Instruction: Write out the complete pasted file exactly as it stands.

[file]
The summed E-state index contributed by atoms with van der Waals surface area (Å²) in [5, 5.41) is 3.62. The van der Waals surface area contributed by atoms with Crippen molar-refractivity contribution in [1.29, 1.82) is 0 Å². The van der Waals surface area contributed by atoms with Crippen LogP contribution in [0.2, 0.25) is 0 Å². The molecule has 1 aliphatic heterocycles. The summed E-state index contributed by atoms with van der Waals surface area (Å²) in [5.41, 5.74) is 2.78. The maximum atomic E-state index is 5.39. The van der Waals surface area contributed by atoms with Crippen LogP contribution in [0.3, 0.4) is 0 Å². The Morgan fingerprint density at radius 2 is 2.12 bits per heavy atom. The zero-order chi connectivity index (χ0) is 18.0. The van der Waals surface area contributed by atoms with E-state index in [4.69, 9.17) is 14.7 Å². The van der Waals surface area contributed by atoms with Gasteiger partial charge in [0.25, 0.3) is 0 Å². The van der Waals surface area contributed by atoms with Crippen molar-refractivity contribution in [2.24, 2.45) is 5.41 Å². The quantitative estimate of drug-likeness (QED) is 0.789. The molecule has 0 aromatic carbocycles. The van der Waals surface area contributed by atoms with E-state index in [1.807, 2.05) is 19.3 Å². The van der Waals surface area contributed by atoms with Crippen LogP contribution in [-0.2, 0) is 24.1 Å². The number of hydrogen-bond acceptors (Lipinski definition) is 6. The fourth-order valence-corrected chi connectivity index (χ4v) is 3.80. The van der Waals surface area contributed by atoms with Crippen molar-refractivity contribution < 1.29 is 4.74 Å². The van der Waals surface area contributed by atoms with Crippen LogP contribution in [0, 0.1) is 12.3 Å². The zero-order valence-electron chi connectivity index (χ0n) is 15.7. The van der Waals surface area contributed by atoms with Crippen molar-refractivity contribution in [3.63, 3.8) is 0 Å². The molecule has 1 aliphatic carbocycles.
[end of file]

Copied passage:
The summed E-state index contributed by atoms with van der Waals surface area (Å²) in [5, 5.41) is 3.62. The van der Waals surface area contributed by atoms with Crippen molar-refractivity contribution in [1.29, 1.82) is 0 Å². The van der Waals surface area contributed by atoms with Crippen LogP contribution in [0.2, 0.25) is 0 Å². The molecule has 1 aliphatic heterocycles. The summed E-state index contributed by atoms with van der Waals surface area (Å²) in [5.41, 5.74) is 2.78. The maximum atomic E-state index is 5.39. The van der Waals surface area contributed by atoms with Crippen LogP contribution in [0.3, 0.4) is 0 Å². The Morgan fingerprint density at radius 2 is 2.12 bits per heavy atom. The zero-order chi connectivity index (χ0) is 18.0. The van der Waals surface area contributed by atoms with E-state index in [4.69, 9.17) is 14.7 Å². The van der Waals surface area contributed by atoms with Gasteiger partial charge in [0.25, 0.3) is 0 Å². The van der Waals surface area contributed by atoms with Crippen molar-refractivity contribution in [2.24, 2.45) is 5.41 Å². The quantitative estimate of drug-likeness (QED) is 0.789. The molecule has 0 aromatic carbocycles. The van der Waals surface area contributed by atoms with E-state index in [1.807, 2.05) is 19.3 Å². The van der Waals surface area contributed by atoms with Crippen LogP contribution in [-0.2, 0) is 24.1 Å². The number of hydrogen-bond acceptors (Lipinski definition) is 6. The fourth-order valence-corrected chi connectivity index (χ4v) is 3.80. The van der Waals surface area contributed by atoms with Crippen molar-refractivity contribution < 1.29 is 4.74 Å². The van der Waals surface area contributed by atoms with Crippen LogP contribution in [0, 0.1) is 12.3 Å². The zero-order valence-electron chi connectivity index (χ0n) is 15.7. The van der Waals surface area contributed by atoms with Crippen molar-refractivity contribution in [3.63, 3.8) is 0 Å². The molecule has 1 aliphatic carbocycles.